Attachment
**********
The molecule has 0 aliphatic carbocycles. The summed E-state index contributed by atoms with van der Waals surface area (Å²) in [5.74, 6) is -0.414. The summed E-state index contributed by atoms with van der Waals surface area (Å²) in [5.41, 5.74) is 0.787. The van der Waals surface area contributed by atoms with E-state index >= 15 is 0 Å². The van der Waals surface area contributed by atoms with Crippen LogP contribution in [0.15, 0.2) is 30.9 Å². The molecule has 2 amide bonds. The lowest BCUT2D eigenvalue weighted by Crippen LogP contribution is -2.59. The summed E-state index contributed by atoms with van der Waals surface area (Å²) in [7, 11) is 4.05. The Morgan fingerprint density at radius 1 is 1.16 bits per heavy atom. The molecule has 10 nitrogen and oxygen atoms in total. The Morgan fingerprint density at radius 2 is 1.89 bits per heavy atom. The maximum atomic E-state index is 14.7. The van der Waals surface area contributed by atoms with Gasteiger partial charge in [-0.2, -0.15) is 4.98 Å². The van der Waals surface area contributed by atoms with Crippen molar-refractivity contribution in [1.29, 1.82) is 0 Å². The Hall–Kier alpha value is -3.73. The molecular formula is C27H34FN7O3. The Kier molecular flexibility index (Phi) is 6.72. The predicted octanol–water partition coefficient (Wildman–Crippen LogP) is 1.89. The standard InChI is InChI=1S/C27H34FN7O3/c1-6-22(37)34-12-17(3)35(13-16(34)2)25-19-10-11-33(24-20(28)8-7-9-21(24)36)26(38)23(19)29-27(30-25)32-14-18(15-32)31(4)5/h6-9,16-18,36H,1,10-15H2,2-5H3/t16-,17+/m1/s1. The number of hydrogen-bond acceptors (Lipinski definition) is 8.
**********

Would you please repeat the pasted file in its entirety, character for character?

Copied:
The molecule has 0 aliphatic carbocycles. The summed E-state index contributed by atoms with van der Waals surface area (Å²) in [5.74, 6) is -0.414. The summed E-state index contributed by atoms with van der Waals surface area (Å²) in [5.41, 5.74) is 0.787. The van der Waals surface area contributed by atoms with E-state index >= 15 is 0 Å². The van der Waals surface area contributed by atoms with Crippen LogP contribution in [0.15, 0.2) is 30.9 Å². The molecule has 2 amide bonds. The lowest BCUT2D eigenvalue weighted by Crippen LogP contribution is -2.59. The summed E-state index contributed by atoms with van der Waals surface area (Å²) in [7, 11) is 4.05. The Morgan fingerprint density at radius 1 is 1.16 bits per heavy atom. The molecule has 10 nitrogen and oxygen atoms in total. The Morgan fingerprint density at radius 2 is 1.89 bits per heavy atom. The maximum atomic E-state index is 14.7. The van der Waals surface area contributed by atoms with Gasteiger partial charge in [-0.2, -0.15) is 4.98 Å². The van der Waals surface area contributed by atoms with Crippen molar-refractivity contribution in [1.29, 1.82) is 0 Å². The Hall–Kier alpha value is -3.73. The molecular formula is C27H34FN7O3. The Kier molecular flexibility index (Phi) is 6.72. The predicted octanol–water partition coefficient (Wildman–Crippen LogP) is 1.89. The standard InChI is InChI=1S/C27H34FN7O3/c1-6-22(37)34-12-17(3)35(13-16(34)2)25-19-10-11-33(24-20(28)8-7-9-21(24)36)26(38)23(19)29-27(30-25)32-14-18(15-32)31(4)5/h6-9,16-18,36H,1,10-15H2,2-5H3/t16-,17+/m1/s1. The number of hydrogen-bond acceptors (Lipinski definition) is 8.